Columbia Basin pygmy rabbit

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The Columbia Basin pygmy rabbit is an isolated population of pygmy rabbit (Brachylagus idahoensis), that is native only to a single Columbia Basin area of Washington state.[1] While the IUCN considers the species as a whole to be of least concern, the US Fish & Wildlife Service considers this a distinct population segment, and as thus merits protections under the Endangered Species Act.[2]

Characteristics[edit]

Pygmy rabbits are the only North American rabbits that dig burrows and live in a sagebrush habitat. In the wild, pygmy rabbits eat sagebrush almost exclusively in the winter; during summer, they eat a more varied diet. They may have two to four litters of about two to six kits during the spring and summer breeding seasons. Population decline is widely attributed to predation and habitat loss caused by agricultural development and wildfires.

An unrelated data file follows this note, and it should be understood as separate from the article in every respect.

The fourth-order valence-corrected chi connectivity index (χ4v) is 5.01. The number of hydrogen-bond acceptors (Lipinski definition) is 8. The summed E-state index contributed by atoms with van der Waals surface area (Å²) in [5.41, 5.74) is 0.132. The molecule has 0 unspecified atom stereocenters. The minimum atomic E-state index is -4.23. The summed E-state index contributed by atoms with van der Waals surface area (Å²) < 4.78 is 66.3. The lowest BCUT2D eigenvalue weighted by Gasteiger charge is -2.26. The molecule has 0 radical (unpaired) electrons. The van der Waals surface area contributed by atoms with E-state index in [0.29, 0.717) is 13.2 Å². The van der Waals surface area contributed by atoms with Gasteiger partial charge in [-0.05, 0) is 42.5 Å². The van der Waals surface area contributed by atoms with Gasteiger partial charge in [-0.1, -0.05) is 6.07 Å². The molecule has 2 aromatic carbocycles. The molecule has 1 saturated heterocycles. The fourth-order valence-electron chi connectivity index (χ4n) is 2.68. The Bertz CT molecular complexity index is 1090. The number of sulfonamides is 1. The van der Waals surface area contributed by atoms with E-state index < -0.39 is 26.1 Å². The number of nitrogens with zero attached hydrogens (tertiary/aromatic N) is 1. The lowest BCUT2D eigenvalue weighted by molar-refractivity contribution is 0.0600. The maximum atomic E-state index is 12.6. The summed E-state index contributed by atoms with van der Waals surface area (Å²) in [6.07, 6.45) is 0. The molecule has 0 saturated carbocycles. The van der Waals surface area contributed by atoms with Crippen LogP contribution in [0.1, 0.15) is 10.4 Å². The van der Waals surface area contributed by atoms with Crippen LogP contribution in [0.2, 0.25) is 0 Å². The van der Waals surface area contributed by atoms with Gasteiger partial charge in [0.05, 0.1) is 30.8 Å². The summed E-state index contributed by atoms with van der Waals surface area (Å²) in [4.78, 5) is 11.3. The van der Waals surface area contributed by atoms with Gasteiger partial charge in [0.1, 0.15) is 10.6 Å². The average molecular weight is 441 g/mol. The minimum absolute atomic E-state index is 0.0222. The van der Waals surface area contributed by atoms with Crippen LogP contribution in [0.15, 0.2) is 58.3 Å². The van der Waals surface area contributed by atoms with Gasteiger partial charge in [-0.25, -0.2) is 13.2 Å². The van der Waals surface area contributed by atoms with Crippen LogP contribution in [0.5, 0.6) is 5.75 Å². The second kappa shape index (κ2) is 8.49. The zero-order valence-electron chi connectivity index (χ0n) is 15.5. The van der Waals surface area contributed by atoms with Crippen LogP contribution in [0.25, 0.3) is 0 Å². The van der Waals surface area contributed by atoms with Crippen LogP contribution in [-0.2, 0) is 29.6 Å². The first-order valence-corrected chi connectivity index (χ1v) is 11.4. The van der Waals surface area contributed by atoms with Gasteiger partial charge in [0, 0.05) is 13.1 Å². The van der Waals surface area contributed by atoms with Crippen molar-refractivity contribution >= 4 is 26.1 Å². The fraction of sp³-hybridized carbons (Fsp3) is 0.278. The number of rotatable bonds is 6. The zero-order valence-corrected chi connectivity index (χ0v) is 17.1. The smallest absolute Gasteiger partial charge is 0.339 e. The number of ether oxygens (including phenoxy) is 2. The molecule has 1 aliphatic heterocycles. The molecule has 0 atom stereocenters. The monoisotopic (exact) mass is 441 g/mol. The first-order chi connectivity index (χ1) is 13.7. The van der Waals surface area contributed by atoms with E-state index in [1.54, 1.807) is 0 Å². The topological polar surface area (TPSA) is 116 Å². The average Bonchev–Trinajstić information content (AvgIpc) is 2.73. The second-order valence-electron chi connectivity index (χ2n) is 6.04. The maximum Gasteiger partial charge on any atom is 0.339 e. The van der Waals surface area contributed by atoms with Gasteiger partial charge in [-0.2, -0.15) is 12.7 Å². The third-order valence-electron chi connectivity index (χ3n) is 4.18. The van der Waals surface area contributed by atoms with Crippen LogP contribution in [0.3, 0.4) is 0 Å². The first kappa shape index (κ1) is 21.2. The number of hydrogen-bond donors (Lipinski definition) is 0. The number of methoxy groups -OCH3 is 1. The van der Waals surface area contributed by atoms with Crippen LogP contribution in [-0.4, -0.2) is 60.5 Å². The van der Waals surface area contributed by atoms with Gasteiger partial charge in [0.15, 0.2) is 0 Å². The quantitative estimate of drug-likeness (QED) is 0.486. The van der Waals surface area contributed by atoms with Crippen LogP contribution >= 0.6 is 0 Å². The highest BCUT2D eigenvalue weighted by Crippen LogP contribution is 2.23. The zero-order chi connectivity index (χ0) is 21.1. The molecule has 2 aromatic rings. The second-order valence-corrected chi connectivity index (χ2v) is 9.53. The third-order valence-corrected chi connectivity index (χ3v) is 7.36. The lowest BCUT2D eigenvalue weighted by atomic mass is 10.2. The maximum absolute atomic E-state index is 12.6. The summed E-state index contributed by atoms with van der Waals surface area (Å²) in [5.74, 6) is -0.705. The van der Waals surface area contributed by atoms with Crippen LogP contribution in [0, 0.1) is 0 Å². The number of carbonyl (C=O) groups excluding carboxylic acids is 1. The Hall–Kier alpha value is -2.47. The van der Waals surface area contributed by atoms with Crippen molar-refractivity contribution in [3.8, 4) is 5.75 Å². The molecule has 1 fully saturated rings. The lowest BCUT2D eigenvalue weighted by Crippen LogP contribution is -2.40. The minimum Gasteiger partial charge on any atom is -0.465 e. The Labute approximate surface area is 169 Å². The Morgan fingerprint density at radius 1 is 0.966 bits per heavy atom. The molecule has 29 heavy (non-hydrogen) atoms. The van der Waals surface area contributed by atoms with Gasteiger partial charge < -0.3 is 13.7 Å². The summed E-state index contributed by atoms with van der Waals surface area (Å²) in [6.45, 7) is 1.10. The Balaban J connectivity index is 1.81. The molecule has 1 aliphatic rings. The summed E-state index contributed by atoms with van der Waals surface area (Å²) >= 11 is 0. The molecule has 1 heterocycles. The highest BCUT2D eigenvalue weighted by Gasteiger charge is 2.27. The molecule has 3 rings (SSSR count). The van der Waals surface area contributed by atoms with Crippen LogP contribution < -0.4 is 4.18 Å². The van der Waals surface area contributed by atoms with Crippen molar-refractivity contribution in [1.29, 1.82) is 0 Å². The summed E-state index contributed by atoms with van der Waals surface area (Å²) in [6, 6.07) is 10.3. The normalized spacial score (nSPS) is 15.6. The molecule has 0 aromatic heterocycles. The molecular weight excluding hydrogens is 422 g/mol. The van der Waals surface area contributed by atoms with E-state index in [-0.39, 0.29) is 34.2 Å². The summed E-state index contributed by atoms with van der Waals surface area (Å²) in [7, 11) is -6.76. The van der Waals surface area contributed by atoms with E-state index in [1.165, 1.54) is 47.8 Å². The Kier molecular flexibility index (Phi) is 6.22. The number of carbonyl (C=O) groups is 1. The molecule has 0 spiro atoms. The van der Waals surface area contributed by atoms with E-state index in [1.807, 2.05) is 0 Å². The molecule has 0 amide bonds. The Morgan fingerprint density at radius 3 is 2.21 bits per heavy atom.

Conservation[edit]

Unlike most rabbits, the Columbia Basin pygmy rabbit did not breed prodigiously in these environs, partially due to inbreeding within the tiny wild population. As a result they were cross bred with pygmy rabbits from Idaho, and subsequent breeding efforts have been more successful. In 2009, the Oregon Zoo produced 26 kits, bringing the total offspring population for the year to 73 kits among participating breeding facilities.[3] In 2010, the zoo found that pairings based on familiarity and preferences resulted in greater breeding success than pairings based only on genetic relatedness.[4]

See also[edit]

References[edit]

  1. ^ B. J. Verts; Leslie N. Carraway (15 August 1998). Land Mammals of Oregon. University of California Press. p. 128. ISBN 978-0-520-21199-5. 
  2. ^ "Pygmy Rabbit (Brachylagus idahoensis)". US Fish & Wildlife Service Species Profile. 
  3. ^ Meet the World's Smallest Rabbit. ZooBorns (2009-10-14). Retrieved on 2012-12-31.
  4. ^ "Love is in the hare: Zoo explores pygmy rabbit ‘love connection’". The Oregon Zoo (KVAL). February 14, 2013.